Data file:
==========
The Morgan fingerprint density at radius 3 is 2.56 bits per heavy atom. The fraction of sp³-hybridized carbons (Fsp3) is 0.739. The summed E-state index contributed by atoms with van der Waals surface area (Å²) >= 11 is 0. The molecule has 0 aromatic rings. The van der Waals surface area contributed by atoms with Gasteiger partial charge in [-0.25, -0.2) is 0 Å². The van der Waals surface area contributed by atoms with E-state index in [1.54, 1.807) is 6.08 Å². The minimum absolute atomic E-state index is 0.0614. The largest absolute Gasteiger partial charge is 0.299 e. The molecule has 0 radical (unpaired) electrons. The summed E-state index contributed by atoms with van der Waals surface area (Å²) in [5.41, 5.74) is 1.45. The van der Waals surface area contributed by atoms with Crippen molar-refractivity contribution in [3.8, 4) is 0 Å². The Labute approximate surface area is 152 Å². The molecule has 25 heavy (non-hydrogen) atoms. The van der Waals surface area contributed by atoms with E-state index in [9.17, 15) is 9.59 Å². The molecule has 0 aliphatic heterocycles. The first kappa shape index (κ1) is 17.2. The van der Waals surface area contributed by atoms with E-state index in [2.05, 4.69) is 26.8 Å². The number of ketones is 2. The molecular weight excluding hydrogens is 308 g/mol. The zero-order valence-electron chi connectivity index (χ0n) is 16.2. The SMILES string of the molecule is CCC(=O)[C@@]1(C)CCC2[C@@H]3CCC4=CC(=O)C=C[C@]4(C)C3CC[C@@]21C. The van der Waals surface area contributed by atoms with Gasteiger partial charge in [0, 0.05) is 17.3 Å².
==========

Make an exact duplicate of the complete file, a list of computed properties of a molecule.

The Morgan fingerprint density at radius 3 is 2.56 bits per heavy atom. The fraction of sp³-hybridized carbons (Fsp3) is 0.739. The summed E-state index contributed by atoms with van der Waals surface area (Å²) >= 11 is 0. The molecule has 0 aromatic rings. The van der Waals surface area contributed by atoms with Gasteiger partial charge in [-0.25, -0.2) is 0 Å². The van der Waals surface area contributed by atoms with E-state index in [1.54, 1.807) is 6.08 Å². The minimum absolute atomic E-state index is 0.0614. The largest absolute Gasteiger partial charge is 0.299 e. The molecule has 0 radical (unpaired) electrons. The summed E-state index contributed by atoms with van der Waals surface area (Å²) in [5.41, 5.74) is 1.45. The van der Waals surface area contributed by atoms with Crippen molar-refractivity contribution in [3.8, 4) is 0 Å². The Labute approximate surface area is 152 Å². The molecule has 25 heavy (non-hydrogen) atoms. The van der Waals surface area contributed by atoms with E-state index in [9.17, 15) is 9.59 Å². The molecule has 0 aliphatic heterocycles. The first kappa shape index (κ1) is 17.2. The van der Waals surface area contributed by atoms with E-state index in [2.05, 4.69) is 26.8 Å². The number of ketones is 2. The molecular weight excluding hydrogens is 308 g/mol. The zero-order valence-electron chi connectivity index (χ0n) is 16.2. The SMILES string of the molecule is CCC(=O)[C@@]1(C)CCC2[C@@H]3CCC4=CC(=O)C=C[C@]4(C)C3CC[C@@]21C. The van der Waals surface area contributed by atoms with Gasteiger partial charge in [0, 0.05) is 17.3 Å².